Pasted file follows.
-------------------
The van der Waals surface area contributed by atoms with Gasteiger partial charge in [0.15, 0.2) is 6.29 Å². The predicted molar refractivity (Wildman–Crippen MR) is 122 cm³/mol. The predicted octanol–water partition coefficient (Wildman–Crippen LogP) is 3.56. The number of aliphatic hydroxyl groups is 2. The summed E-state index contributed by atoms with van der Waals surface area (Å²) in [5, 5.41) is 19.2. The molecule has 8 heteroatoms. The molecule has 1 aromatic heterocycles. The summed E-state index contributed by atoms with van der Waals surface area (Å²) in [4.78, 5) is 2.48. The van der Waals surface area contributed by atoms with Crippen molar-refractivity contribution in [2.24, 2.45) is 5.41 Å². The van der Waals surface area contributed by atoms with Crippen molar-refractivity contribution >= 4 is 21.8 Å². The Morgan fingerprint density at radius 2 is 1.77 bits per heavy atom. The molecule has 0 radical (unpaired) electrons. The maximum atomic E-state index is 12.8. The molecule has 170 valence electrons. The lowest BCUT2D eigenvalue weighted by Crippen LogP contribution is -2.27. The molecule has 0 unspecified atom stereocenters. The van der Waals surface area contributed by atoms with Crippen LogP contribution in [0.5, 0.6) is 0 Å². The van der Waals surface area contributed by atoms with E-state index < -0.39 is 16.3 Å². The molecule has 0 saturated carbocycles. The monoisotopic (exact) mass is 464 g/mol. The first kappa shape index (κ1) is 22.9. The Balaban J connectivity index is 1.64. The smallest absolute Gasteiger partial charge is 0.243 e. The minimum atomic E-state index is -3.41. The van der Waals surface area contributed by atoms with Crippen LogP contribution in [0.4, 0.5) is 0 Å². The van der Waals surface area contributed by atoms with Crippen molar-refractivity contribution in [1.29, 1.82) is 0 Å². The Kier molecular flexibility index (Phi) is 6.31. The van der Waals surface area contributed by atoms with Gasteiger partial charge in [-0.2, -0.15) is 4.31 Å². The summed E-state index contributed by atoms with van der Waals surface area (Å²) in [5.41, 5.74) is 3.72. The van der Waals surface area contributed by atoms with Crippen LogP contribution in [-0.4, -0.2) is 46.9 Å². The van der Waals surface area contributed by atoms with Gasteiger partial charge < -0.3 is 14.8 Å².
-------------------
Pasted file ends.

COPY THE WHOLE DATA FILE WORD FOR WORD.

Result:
The van der Waals surface area contributed by atoms with Gasteiger partial charge in [0.15, 0.2) is 6.29 Å². The predicted molar refractivity (Wildman–Crippen MR) is 122 cm³/mol. The predicted octanol–water partition coefficient (Wildman–Crippen LogP) is 3.56. The number of aliphatic hydroxyl groups is 2. The summed E-state index contributed by atoms with van der Waals surface area (Å²) in [5, 5.41) is 19.2. The molecule has 8 heteroatoms. The molecule has 1 aromatic heterocycles. The summed E-state index contributed by atoms with van der Waals surface area (Å²) in [4.78, 5) is 2.48. The van der Waals surface area contributed by atoms with Crippen molar-refractivity contribution in [2.24, 2.45) is 5.41 Å². The van der Waals surface area contributed by atoms with Crippen molar-refractivity contribution >= 4 is 21.8 Å². The Morgan fingerprint density at radius 2 is 1.77 bits per heavy atom. The molecule has 0 radical (unpaired) electrons. The maximum atomic E-state index is 12.8. The molecule has 170 valence electrons. The lowest BCUT2D eigenvalue weighted by Crippen LogP contribution is -2.27. The molecule has 0 unspecified atom stereocenters. The van der Waals surface area contributed by atoms with Crippen LogP contribution in [0.5, 0.6) is 0 Å². The van der Waals surface area contributed by atoms with E-state index < -0.39 is 16.3 Å². The molecule has 0 saturated carbocycles. The monoisotopic (exact) mass is 464 g/mol. The first kappa shape index (κ1) is 22.9. The Balaban J connectivity index is 1.64. The smallest absolute Gasteiger partial charge is 0.243 e. The minimum atomic E-state index is -3.41. The van der Waals surface area contributed by atoms with Crippen LogP contribution in [0.4, 0.5) is 0 Å². The van der Waals surface area contributed by atoms with Crippen molar-refractivity contribution in [1.29, 1.82) is 0 Å². The Kier molecular flexibility index (Phi) is 6.31. The van der Waals surface area contributed by atoms with Gasteiger partial charge in [-0.2, -0.15) is 4.31 Å². The summed E-state index contributed by atoms with van der Waals surface area (Å²) in [5.41, 5.74) is 3.72. The van der Waals surface area contributed by atoms with Crippen LogP contribution in [-0.4, -0.2) is 46.9 Å². The van der Waals surface area contributed by atoms with Gasteiger partial charge < -0.3 is 14.8 Å².